Irish Translations and Traditions for St. Patrick’s Day 

It’s almost St. Patrick’s Day, the time of year when everyone is at least part Irish (or pretends to be.) But put down the green beer – it’s time to take your St. Patrick’s Day celebrations to the next level.  And we’re here to help, with a round-up of St. Patrick’s Day traditions from around the world and some helpful Irish translations for a more authentic St. Patrick’s Day experience.

St Patrick’s Day Traditions Around the World

St. Patrick’s Day originated in Ireland as the feast day of St. Patrick. But it really came into its own amongst Irish immigrant communities in the United States. And since Ireland has historically been a nation of emigrants, St. Patrick’s Day is now celebrated around the world.

St. Patrick’s Day Traditions Around the World: Parades6995631593_da7b3ac6b3

Surprisingly, the first St. Patrick’s Day parade didn’t even take place in Ireland. It was held in New York City in 1762. Ireland didn’t get in on the action until 1903! 

However, these days there are St. Patrick’s Day parades and celebrations all around the world. Here are some of the largest and best known:

  • Dublin, Ireland: They may have been late to the party, but now they’re hosting it: a four-day St. Patrick’s Day extravaganza complete with an enormous parade.
  • New York, New York: New York City’s St. Patrick’s Day parade is the largest in the world.
  • Chicago, United States: A traditional stronghold of Irish immigrants in the United States, Chicago takes St. Patrick’s Day seriously. The Chicago River is dyed green for the annual parade.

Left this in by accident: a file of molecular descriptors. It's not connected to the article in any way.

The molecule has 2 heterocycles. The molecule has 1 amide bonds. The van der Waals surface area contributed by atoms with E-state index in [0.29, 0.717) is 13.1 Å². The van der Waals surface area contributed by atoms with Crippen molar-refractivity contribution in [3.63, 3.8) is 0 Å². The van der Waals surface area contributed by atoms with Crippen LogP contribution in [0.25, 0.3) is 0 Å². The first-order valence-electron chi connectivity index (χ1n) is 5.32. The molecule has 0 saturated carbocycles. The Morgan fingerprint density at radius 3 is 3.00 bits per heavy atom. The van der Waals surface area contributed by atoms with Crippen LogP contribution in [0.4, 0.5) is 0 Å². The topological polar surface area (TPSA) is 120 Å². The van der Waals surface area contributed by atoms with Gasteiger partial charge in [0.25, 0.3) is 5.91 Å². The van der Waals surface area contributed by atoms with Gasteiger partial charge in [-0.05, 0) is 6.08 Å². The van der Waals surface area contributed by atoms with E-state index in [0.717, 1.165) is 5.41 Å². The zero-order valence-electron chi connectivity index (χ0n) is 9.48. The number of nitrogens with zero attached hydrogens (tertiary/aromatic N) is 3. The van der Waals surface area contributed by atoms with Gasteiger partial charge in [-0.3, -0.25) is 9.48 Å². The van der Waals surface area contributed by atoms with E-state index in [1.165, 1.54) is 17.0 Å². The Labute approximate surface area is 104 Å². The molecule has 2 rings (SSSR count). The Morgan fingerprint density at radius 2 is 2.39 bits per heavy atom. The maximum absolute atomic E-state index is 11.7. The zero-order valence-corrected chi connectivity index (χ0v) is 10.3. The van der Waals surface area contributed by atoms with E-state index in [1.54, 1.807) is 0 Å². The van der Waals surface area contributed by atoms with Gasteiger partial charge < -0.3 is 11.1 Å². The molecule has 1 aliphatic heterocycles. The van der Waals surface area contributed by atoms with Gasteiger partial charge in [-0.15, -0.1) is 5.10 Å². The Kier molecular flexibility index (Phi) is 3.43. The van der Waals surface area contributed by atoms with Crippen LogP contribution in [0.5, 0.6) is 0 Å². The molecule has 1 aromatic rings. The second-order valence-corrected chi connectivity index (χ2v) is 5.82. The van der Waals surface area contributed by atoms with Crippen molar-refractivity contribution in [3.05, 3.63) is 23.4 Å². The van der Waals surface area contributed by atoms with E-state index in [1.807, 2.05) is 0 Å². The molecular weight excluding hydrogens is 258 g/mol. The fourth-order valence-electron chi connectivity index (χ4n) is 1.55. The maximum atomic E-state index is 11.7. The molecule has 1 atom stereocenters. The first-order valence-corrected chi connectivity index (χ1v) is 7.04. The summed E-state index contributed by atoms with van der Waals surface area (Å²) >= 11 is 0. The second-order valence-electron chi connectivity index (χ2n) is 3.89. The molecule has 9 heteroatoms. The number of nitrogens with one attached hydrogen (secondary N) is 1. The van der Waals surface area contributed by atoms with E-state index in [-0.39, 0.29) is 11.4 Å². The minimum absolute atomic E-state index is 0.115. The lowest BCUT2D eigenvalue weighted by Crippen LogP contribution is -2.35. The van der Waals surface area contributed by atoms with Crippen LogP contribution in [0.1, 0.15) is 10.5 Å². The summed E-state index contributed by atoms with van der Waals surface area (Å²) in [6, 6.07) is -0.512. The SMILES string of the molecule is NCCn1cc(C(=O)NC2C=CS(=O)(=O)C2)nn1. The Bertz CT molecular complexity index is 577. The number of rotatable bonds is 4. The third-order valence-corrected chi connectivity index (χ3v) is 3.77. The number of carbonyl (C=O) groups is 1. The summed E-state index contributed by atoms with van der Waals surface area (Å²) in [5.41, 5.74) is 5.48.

• Buenos Aires, Argentina: Between 1830-1930, thousands of Irish people emigrated to Argentina. Today, their descendants celebrate St. Patrick’s Day with a parade and a street festival.
  • Sydney, Australia: Attracting over 80,000 people a year, this event is actually sponsored by the Irish government.
  • Montserrat: In an ironic twist, the slaves of Montserrat in the Caribbean chose St. Patrick’s Day 1768 to revolt against their Irish masters. Today, the country celebrates St. Patrick’s Day and its Independence Day at the same time.
  • Singapore: St. Patrick’s Day is a surprisingly big deal in Singapore. They even dye the Singapore River green!

According to Wikipedia, the prize for the world’s shortest St. Patrick’s Day parade goes to Dripsey, County Cork, where participants “parade” in between the town’s two pubs.

St Patrick’s Day Traditions: Put Down the Green Beer and Order a Guinness442696302_5c3e209b15

Like many St. Patrick’s Day traditions, “green beer” is an American invention. It’s a tradition in its own right and one that’s been around longer than you might expect. Green beer was the brainchild of Dr. Thomas Curtin, who came up with the recipe for a St. Patrick’s Day party for the Schnerer Club of Morrisania in the Bronx in 1914. 

One of his secret ingredients? Wash powder, a bluing powder used to launder clothes. Seems legit!

These days, they use food coloring, thankfully. But all the food coloring in the world won’t make cheap lousy beer taste any better.

Meanwhile, Guinness is the most popular beer in Ireland. It’s king for a day in America, too, with about 3 million pints served (according to USA Today.)

St. Patrick’s Day Traditions: Drowning the Shamrock

A shamrock has long been one of the traditional symbols of St. Patrick, and of Ireland itself. Legend has it that St. Patrick used the plant to explain the concept of the Trinity to the pagan Irish he converted. There’s not a great deal of evidence to support that claim, and it doesn’t begin appearing in written histories until 1681.

However, the shamrock has been associated with Ireland and the Irish since the 1500s. And the custom of “drowning the shamrock” in a nightcap of Irish whiskey (or other libation) was recorded as early as 1607.  Make sure you either swallow the shamrock or toss it over your left shoulder, for luck.